The Current

As Taliban offers reassurances for women, Afghan educator warns words must be measured against actions

Educator and activist Pashtana Durrani is determined to fight for the rights of women and girls in Afghanistan, in the face of the resurgent Taliban's takeover of her country.

Now is the time to fight for Afghan women's rights, says Pashtana Durrani

Pashtana Durrani is the founder and executive director of LEARN Afghanistan, a charity focused on education. She is pushing for the women's rights to be preserved as the Taliban retakes Afghanistan. (Submitted by Pashtana Durrani)

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The Taliban has said women and girls will be allowed to access education, work and even partake in government in Afghanistan, but one advocate says those words must be matched with action.

"There are layers of what Taliban say, and what they are putting in practice. What sorts of rights are we talking? What sorts of jobs are we talking?" said Pashtana Durrani, a teacher and the founder and executive director of LEARN Afghanistan, a charity focused on education. 

"These are all layers that need to be unfolded, that need to be asked ... if we let it go, it's going to become chaotic, suffocating, as it has been in the past," she told The Current's guest host Nora Young.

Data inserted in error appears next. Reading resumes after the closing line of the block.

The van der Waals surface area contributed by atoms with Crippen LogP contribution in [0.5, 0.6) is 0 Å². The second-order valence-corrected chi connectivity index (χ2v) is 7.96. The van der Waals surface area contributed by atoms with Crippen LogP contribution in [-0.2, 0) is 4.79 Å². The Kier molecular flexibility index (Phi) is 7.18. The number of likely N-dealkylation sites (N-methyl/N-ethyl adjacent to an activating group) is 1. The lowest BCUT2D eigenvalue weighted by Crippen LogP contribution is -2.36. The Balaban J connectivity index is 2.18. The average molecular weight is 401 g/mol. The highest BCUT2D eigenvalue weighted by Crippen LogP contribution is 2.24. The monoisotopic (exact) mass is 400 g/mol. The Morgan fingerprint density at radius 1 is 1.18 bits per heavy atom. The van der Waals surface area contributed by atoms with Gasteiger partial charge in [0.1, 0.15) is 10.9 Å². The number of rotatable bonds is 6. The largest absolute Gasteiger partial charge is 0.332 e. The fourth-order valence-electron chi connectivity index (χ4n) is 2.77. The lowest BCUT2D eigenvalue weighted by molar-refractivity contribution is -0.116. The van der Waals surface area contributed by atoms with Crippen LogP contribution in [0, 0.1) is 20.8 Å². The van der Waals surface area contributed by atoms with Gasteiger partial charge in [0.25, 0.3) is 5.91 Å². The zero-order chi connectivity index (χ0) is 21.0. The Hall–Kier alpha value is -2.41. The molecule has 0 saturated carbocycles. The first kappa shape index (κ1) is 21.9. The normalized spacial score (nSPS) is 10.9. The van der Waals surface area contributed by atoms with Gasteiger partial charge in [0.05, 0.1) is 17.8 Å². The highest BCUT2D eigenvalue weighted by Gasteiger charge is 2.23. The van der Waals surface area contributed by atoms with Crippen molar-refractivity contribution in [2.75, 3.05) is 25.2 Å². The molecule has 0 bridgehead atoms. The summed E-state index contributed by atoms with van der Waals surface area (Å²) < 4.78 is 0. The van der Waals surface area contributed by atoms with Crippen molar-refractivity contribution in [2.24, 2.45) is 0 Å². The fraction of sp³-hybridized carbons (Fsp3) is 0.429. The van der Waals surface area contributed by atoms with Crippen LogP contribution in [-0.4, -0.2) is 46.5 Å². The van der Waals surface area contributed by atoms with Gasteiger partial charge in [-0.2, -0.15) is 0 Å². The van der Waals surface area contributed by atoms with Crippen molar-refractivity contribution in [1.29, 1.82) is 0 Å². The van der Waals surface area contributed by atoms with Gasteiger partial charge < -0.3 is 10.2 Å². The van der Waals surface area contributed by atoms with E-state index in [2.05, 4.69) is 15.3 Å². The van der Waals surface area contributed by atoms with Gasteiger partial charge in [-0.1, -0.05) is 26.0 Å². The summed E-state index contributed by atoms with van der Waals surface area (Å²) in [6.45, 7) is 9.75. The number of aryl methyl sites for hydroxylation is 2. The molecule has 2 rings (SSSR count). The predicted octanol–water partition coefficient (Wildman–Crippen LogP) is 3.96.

Amid the withdrawal of U.S. forces and other allies, a resurgent Taliban has retaken control of Afghanistan in recent weeks. On Sunday, President Ashraf Ghani fled the country, which culminated in the capture of the capital of Kabul.

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Before the U.S. invasion in 2001, Taliban rule was aligned with a strict interpretation of Shariah law, with women largely confined to their homes and excluded from education. But on Tuesday the group urged women to join its government, saying it "doesn't want women to be victims," and that they "should be in government structure according to Shariah law."

Durrani said now is the time to interrogate those promises "because if you don't speak now, you will never be able to speak again."

She spoke to Young the work to safeguard women's rights. Here is part of their conversation.

How are you feeling as you're watching this unfold? 

I'm going to be honest, I cried my eyes out. I probably had swollen eyes on all my interviews, because of all the tears that I had to shed.

[But] now I'm thinking how to, like, push for a fight … Because right now it's not sufficient to be weak. Right now is not the time to let them take the charge. Right now is the time to put your foot down and fight for it, because if you don't speak now, you will never be able to speak again. 

We keep hearing them say that no one is going to get hurt, that women will be allowed to go to school. Do people trust that, that this will be peaceful?

It's peaceful in the sense that nobody's dying, right? But then in a sense, what is life without its rights, without its freedoms? For the fact that we have earned these rights, for the fact that we won't have the livelihood, we won't have access to all of these rights, then what is life without all these things?

What are you hearing from students? Will they be able to keep learning? Do they have confidence they'll be able to keep learning?